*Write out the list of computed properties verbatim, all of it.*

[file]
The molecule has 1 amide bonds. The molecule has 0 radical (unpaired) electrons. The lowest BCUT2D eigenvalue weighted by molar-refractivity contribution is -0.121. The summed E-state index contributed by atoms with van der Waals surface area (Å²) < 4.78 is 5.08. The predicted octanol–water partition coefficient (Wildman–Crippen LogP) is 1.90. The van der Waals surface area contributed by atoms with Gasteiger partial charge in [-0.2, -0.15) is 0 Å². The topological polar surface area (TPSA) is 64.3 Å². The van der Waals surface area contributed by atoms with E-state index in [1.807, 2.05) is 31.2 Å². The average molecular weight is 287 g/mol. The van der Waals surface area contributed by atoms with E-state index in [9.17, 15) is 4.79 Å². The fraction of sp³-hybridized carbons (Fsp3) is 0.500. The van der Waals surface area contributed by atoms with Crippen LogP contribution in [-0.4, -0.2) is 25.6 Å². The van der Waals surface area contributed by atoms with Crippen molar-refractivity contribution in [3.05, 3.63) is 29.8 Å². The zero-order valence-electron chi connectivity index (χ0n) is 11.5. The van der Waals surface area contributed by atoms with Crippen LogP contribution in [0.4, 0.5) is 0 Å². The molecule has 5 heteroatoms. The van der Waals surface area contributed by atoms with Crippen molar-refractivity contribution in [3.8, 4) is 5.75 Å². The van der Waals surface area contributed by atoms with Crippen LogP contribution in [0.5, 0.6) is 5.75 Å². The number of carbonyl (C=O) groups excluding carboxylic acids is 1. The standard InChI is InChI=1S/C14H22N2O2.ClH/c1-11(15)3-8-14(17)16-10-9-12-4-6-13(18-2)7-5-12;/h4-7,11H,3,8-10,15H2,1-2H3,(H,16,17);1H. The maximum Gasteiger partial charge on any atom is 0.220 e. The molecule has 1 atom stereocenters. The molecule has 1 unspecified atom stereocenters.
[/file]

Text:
The molecule has 1 amide bonds. The molecule has 0 radical (unpaired) electrons. The lowest BCUT2D eigenvalue weighted by molar-refractivity contribution is -0.121. The summed E-state index contributed by atoms with van der Waals surface area (Å²) < 4.78 is 5.08. The predicted octanol–water partition coefficient (Wildman–Crippen LogP) is 1.90. The van der Waals surface area contributed by atoms with Gasteiger partial charge in [-0.2, -0.15) is 0 Å². The topological polar surface area (TPSA) is 64.3 Å². The van der Waals surface area contributed by atoms with E-state index in [1.807, 2.05) is 31.2 Å². The average molecular weight is 287 g/mol. The van der Waals surface area contributed by atoms with E-state index in [9.17, 15) is 4.79 Å². The fraction of sp³-hybridized carbons (Fsp3) is 0.500. The van der Waals surface area contributed by atoms with Crippen LogP contribution in [-0.4, -0.2) is 25.6 Å². The van der Waals surface area contributed by atoms with Crippen molar-refractivity contribution in [3.05, 3.63) is 29.8 Å². The zero-order valence-electron chi connectivity index (χ0n) is 11.5. The van der Waals surface area contributed by atoms with Crippen LogP contribution in [0.4, 0.5) is 0 Å². The molecule has 5 heteroatoms. The van der Waals surface area contributed by atoms with Crippen molar-refractivity contribution in [3.8, 4) is 5.75 Å². The van der Waals surface area contributed by atoms with Crippen LogP contribution in [0.5, 0.6) is 5.75 Å². The number of carbonyl (C=O) groups excluding carboxylic acids is 1. The standard InChI is InChI=1S/C14H22N2O2.ClH/c1-11(15)3-8-14(17)16-10-9-12-4-6-13(18-2)7-5-12;/h4-7,11H,3,8-10,15H2,1-2H3,(H,16,17);1H. The maximum Gasteiger partial charge on any atom is 0.220 e. The molecule has 1 atom stereocenters. The molecule has 1 unspecified atom stereocenters.